Adding to the equation is a small renaissance in automatic chronograph movements. Omega has in parallel developed in association with F. Piguet the "Broad Arrow" movement, and a Co-Axial automatic chronograph movement based on the Daniels escapement, Rolex has developed a "clean-sheet" automatic chronograph to replace it's dependence on the Zenith El-Primero movement, and Zenith has become more active, since joining the LVMH fold, in developing elaborations of it's El-Primero movement. However, all of these movements are premium movements with a price tag to match. The least expensive of these has a $4,000 Suggested Retail Price admission fee, and a heavy emphasis on "and UP!"...

It would be a shame to see 5100 production to cease. It is a movement of great utility, durability, useability and economy. It's only competitors in it's price range are the ETA/Dubois-Depraz piggyback chronograph, and the ETA/Valjoux 7750. While not a pretty or fancy movement, the 5100 reminds it's many fans of the most robust of equipment. The Soviet military was a firm advocate of the doctrine of durable, robust equipment that would take any abuse that it was subjected to and continue to function effectively (reference the AK-47 Rifle, T-34 Tank, etc). It would be ashame to see such a useful chronograph movement fade from the scene...

For more on why I like the Lemania 5100 movement, take a look at a piece I wrote on that topic, reachable via this link here: Why I like the Lemania 5100...

February 2003 (Basel Update):

Most recently TAG-Heuer has announced in advance to Basel 2003 a new model called the 2000 Aqua Graph. This model while having a Tri-Compax layout bears a striking familiarity to the layout of the Lemania 5100:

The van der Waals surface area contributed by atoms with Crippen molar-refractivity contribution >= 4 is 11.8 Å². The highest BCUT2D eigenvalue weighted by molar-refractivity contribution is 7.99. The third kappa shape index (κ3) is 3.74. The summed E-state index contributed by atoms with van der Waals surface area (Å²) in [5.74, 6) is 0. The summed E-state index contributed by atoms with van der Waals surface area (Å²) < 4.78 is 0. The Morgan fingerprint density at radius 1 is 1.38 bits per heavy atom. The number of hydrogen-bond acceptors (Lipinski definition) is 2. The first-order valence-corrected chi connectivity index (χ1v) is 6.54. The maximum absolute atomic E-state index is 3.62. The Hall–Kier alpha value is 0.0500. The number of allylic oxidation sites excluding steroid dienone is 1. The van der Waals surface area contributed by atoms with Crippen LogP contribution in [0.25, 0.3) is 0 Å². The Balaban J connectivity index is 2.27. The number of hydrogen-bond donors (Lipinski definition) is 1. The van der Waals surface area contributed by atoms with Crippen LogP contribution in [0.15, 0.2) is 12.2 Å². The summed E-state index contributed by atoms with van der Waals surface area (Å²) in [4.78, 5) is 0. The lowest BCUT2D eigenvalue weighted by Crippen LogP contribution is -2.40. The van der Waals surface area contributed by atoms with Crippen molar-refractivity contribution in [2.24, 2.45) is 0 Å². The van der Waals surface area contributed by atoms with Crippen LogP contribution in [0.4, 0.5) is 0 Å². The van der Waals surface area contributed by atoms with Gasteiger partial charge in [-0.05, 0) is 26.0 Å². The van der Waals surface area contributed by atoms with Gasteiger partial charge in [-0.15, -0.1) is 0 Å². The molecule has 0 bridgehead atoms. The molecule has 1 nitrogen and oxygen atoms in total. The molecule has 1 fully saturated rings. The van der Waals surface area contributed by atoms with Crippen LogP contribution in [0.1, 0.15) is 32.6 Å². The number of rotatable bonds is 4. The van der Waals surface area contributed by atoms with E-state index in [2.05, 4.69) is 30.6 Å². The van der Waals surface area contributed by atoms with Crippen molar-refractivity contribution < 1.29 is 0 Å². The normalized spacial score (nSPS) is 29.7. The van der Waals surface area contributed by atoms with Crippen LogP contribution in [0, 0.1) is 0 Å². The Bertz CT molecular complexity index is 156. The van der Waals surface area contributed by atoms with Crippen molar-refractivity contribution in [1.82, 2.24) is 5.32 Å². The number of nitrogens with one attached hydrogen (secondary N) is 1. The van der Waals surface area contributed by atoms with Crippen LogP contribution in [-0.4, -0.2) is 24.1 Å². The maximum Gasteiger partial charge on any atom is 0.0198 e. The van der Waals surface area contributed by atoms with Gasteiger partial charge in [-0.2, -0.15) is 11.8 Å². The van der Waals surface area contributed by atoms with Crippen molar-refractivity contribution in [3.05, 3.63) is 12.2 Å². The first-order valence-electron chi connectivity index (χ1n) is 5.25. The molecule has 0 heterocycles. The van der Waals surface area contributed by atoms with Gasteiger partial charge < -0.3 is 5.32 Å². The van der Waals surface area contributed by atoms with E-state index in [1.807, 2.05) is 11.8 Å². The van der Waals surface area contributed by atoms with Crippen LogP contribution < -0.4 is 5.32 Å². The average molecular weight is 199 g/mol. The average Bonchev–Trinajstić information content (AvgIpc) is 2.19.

We have a center chronograph minute hand and a 24-hour (military time) subdial at 9 (which is where the 24-hour sub-dial would be if the 5100 was rotated 90 degrees - Bullhead style). TAG-Heuer calls this the Calibre 60 Automatic movement. The only thing the watch appears to be missing over a fully featured Lemania 5100 is the Day-Date feature, and who knows, with some development that may happen too. This watch may eventually develop to be the Lemania 5100's spiritual if not feature successor. But only time will tell. This setup is very similar to the Lemania 5100 in outward appearance, however, it appears that the movement itself is a ETA 2892-A2 with a Dubois-Depraz 2073 chronograph module. It is unknown at this time if the 2073 module is improved any over the previous modules produced by Dubois-Depraz is yet to be seen. Supposedly, Dubois-Depraz purchased the LWO 283 module movement from Lemania, if so and they learned from that transaction it's possible that the new combination is worth consideration. Only time will tell.

I do not claim any rights over the portions of the document that are not mine, and I have tried to graciously honor the wishes of the author/rights holder when contacted. I am hosting this information strictly for educational purposes. Special thanks go to Sergio Lorenzon for his blessing to include links to his library of Lemania 5100/Omega 1045 Movement photos which add greatly to this page... My comments are mine and probably should be taken with a grain of salt, but everyone is welcome to adopt them for their own!


-- Chuck